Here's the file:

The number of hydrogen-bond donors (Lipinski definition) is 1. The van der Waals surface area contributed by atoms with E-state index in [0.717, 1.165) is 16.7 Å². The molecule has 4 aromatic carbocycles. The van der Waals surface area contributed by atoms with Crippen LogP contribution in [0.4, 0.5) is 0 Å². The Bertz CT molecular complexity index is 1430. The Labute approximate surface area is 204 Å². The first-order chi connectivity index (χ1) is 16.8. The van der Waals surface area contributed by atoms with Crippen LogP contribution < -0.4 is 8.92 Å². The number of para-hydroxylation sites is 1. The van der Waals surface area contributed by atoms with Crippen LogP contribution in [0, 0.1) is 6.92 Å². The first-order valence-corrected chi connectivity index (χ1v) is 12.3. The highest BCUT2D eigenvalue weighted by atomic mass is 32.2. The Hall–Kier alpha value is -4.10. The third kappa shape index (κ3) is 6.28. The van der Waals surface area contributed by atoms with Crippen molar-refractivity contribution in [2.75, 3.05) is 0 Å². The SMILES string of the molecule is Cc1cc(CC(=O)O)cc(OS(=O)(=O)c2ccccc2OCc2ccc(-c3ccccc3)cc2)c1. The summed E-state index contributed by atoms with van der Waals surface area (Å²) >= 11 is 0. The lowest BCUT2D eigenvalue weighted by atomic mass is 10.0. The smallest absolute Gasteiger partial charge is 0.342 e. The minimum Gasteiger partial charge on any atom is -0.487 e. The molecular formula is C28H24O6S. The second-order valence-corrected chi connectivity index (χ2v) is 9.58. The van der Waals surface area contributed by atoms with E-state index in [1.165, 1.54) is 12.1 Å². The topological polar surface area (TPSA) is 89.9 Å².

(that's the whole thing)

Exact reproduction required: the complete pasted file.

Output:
The number of hydrogen-bond donors (Lipinski definition) is 1. The van der Waals surface area contributed by atoms with E-state index in [0.717, 1.165) is 16.7 Å². The molecule has 4 aromatic carbocycles. The van der Waals surface area contributed by atoms with Crippen LogP contribution in [0.4, 0.5) is 0 Å². The Bertz CT molecular complexity index is 1430. The Labute approximate surface area is 204 Å². The first-order chi connectivity index (χ1) is 16.8. The van der Waals surface area contributed by atoms with Crippen LogP contribution < -0.4 is 8.92 Å². The number of para-hydroxylation sites is 1. The van der Waals surface area contributed by atoms with Crippen LogP contribution in [0, 0.1) is 6.92 Å². The first-order valence-corrected chi connectivity index (χ1v) is 12.3. The highest BCUT2D eigenvalue weighted by atomic mass is 32.2. The Hall–Kier alpha value is -4.10. The third kappa shape index (κ3) is 6.28. The van der Waals surface area contributed by atoms with Crippen molar-refractivity contribution in [2.75, 3.05) is 0 Å². The SMILES string of the molecule is Cc1cc(CC(=O)O)cc(OS(=O)(=O)c2ccccc2OCc2ccc(-c3ccccc3)cc2)c1. The summed E-state index contributed by atoms with van der Waals surface area (Å²) >= 11 is 0. The lowest BCUT2D eigenvalue weighted by atomic mass is 10.0. The smallest absolute Gasteiger partial charge is 0.342 e. The minimum Gasteiger partial charge on any atom is -0.487 e. The molecular formula is C28H24O6S. The second-order valence-corrected chi connectivity index (χ2v) is 9.58. The van der Waals surface area contributed by atoms with E-state index in [1.165, 1.54) is 12.1 Å². The topological polar surface area (TPSA) is 89.9 Å².